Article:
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Heart disease-related deaths at risk of increasing this winter

Thursday 30th November 2017
Deaths from complications attributed to heart disease may rise this winter, new statistics suggest. Image: sanjagrujic via iStock
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A particularly cold winter in the UK could lead to an increase in the number of deaths related to heart disease during the season.

According to new data from the Office for National Statistics, 7,400 additional winter deaths were recorded between December 2016 and March 2017 that were attributed to heart disease or strokes.

This marked a significant increase on the same four-month period of the previous year, when 5,800 extra winter deaths were recorded.

Experts are putting this down largely to the ineffectiveness of last year's flu vaccine, but there are concerns that the number of excess winter deaths could rise once again this year, as the cold weather makes the health of people living with heart disease more vulnerable.

Figures show that there are approximately seven million people in the UK currently living with some form of cardiovascular disease, meaning a potentially significant number of lives are at greater risk as the colder weather sets in.

Dr Mike Knapton, associate medical director at the British Heart Foundation (BHF), explained: "A drop in temperature causes arteries to constrict, which raises blood pressure and pulse rate - putting additional strain on the heart."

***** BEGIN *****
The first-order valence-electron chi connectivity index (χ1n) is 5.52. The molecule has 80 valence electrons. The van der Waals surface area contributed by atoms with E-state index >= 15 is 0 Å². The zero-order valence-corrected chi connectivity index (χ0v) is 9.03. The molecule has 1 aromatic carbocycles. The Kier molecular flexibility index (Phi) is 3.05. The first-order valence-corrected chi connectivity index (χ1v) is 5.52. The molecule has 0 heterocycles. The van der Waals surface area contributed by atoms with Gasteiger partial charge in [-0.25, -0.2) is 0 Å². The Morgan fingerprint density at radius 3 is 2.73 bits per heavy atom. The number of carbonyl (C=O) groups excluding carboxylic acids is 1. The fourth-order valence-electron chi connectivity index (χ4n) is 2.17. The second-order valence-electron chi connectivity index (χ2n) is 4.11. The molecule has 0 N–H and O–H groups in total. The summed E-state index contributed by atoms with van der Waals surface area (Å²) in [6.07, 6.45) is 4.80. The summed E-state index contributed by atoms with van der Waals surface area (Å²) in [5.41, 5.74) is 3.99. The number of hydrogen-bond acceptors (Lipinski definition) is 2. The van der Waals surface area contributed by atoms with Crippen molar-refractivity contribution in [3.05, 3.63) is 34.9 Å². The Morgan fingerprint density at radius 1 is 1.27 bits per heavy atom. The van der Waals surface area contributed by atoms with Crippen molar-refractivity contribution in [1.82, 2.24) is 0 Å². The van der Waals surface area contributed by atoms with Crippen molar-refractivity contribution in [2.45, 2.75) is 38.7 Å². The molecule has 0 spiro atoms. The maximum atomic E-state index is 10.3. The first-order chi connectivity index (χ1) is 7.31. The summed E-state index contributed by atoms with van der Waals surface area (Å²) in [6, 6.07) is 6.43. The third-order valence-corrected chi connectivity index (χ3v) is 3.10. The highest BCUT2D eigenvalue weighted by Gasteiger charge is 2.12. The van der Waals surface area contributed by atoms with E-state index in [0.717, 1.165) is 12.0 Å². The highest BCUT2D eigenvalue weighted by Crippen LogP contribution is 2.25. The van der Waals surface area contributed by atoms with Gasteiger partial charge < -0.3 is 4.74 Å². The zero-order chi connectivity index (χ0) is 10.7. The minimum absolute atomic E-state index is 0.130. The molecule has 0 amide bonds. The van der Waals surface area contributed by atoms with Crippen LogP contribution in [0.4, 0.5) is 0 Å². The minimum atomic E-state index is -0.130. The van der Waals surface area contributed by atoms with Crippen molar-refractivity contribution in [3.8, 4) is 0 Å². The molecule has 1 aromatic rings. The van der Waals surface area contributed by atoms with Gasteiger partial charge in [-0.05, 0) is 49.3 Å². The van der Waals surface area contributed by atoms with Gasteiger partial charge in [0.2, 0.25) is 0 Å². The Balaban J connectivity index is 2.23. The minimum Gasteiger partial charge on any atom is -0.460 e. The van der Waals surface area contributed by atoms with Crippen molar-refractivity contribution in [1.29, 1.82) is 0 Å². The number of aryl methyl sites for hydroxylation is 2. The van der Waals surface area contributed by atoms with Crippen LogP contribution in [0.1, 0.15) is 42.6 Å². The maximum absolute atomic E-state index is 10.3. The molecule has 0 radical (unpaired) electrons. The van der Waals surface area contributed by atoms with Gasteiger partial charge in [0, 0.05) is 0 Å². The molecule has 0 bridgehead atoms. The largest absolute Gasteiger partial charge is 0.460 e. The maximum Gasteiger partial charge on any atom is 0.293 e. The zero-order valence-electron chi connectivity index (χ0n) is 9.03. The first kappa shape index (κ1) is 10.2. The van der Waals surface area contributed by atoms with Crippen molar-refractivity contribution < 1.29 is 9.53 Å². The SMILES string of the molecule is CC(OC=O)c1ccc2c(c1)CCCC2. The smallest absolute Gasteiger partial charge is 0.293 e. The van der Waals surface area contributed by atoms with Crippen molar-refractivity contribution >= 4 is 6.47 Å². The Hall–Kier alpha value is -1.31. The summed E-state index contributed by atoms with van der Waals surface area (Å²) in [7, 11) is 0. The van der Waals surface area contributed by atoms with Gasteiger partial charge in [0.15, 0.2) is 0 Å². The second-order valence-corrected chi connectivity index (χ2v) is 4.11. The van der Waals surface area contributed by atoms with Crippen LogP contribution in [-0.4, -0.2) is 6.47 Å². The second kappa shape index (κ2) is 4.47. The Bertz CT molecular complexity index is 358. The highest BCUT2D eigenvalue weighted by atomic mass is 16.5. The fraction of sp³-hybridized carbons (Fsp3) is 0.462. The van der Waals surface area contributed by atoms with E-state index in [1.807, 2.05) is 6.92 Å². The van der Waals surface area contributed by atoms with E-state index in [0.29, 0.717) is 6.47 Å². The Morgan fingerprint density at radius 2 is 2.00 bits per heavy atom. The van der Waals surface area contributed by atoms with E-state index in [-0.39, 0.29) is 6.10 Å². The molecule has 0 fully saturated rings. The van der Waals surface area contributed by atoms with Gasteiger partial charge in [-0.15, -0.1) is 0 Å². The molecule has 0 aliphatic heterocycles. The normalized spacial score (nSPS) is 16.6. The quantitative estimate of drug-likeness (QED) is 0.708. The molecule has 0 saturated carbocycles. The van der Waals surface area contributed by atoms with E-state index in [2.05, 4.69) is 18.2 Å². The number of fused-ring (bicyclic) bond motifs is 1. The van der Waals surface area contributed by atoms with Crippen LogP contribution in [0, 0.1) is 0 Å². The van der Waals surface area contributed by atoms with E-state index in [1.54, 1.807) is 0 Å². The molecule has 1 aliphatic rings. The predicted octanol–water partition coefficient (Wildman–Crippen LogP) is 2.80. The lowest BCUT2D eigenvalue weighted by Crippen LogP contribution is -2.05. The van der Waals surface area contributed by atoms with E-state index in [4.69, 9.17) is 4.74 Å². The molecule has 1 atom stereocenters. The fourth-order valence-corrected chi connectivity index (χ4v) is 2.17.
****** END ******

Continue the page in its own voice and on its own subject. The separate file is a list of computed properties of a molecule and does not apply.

This can make the formation of stroke-inducing clots more likely, as well as increasing an individual's risk of a heart attack.

What's more, research funded by the BHF in the past has found that when it's especially cold for three consecutive days, people who have already been diagnosed with heart disease are almost twice as likely to suffer a heart attack or stroke.

Meanwhile, for chronic heart disease patients, even a bout of flu could prove fatal during the winter, emphasising the need for all heart disease patients to receive the flu jab.

Dr Knapton concluded: "It is particularly important that people living with heart conditions are well prepared this winter by keeping warm, making sure they have enough food and medications in stock, and going to have their annual flu jab."

Written by Mathew Horton

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